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Thirty-eight Witnesses (08 Edition)by A. M. Rosenthal
Synopses & ReviewsPlease note that used books may not include additional media (study guides, CDs, DVDs, solutions manuals, etc.) as described in the publisher comments.
"The most important book by perhaps the most important newspaper editor of the last half century."-Gay Talese
"Abe Rosenthal told a stunning, tragic story and called each one of us to account for averting our eyes-and hearts-and voices."-Mike Wallace
"A memorable book that needs to be available to anyone who struggles to live an honorable life."-Robert Coles
It's one of the most oft-cited murders in US history: Thirty-eight people in Queens, New York, watched from their windows as twenty-eight-year-old Kitty Genovese was chased by a madman with a knife up and down their respectable, middle-class street, screaming for help while she was attacked, again and again, until she was dead. The murder took over half an hour. Not one of the thirty-eight witnesses did a thing to help her.
Legendary newsman Abe Rosenthal was metro editor of TheNew York Timesthen, and the murder occurred on his beat.
Thirty years after its first publication, his Thirty-Eight Witnesses remains the only book on the subject, as well as the only book ever written by the great journalist. It is part memoir, part investigative journalism, and part public service.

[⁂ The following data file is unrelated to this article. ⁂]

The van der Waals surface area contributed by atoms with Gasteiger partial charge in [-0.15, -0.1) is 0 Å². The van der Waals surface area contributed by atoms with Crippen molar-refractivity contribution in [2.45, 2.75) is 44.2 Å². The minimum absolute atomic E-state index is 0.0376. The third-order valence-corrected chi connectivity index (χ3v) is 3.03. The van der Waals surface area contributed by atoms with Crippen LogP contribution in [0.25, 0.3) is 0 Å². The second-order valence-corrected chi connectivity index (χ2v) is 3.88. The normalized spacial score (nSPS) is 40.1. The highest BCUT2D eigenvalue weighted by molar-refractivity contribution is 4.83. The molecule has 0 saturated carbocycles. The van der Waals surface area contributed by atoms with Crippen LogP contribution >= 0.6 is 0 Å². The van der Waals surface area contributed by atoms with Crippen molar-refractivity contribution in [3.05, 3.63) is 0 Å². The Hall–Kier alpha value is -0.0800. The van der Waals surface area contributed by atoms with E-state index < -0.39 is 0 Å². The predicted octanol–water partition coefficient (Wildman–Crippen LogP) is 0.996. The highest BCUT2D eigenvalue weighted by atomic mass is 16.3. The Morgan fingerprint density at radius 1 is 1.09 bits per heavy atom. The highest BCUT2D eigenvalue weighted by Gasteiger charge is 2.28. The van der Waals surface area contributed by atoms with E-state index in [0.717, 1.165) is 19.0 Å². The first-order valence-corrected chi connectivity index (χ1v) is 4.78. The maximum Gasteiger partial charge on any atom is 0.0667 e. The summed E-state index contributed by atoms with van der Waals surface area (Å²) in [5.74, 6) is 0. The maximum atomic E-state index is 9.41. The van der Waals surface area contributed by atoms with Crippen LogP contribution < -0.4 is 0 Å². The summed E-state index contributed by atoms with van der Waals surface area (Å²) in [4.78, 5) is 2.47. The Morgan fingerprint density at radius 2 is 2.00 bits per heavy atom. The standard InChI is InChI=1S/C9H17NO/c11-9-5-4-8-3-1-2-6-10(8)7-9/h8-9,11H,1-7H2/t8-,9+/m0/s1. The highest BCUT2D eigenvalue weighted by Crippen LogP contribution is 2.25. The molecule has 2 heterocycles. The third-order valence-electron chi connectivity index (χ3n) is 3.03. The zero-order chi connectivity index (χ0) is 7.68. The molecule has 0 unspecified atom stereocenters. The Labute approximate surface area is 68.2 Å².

A.M. Rosenthalwas, for many years, the executive editor of The New York Times, deciding to run the Pentagon Papers, among other notable stories. Before that, he won the Pulitzer Prize for his journalism. He died in 2005.
"[Rosenthal] told a stunning, tragic story and called each one of us to account for averting our eyes—and hearts—and voices."
—Mike Wallace, 60 Minutes
It remains one of the most notorious deaths in New York City history not because of who was murdered but because of the circumstances: 28-year-old Kitty Genovese was brutally murdered, in an attack that took nearly thirty minutes and had thirty-eight witnesses...not one of whom did a thing to stop the murderer or even call for help.
A.M. Rosenthal, who would later become one of the most famous and controversial editors The New York Times has ever had, was the newspaper's city editor then; the murder happened on his beat. He first published this book in 1964, the year of the murder. It is part memoir, part investigative journalism, and part public service.
A.M. Rosenthal was editor of The New York Times from 1969 through 1986, during which time he gained fame for the paper's coverage of the war in Vietnam, Watergate, the Iran-Contra scandal, and in particular for his decision to publish the Pentagon Papers. Prior to that he was a foreign correspondent for the Times, for which he was awarded the Pulitzer Prize in 1960. He died in 2006.
About the Author
A.M. Rosenthal was, for many years, editor-in-chief of the New York Times, and a Pulitzer Prize-winning reporter before that. He died in 2006.
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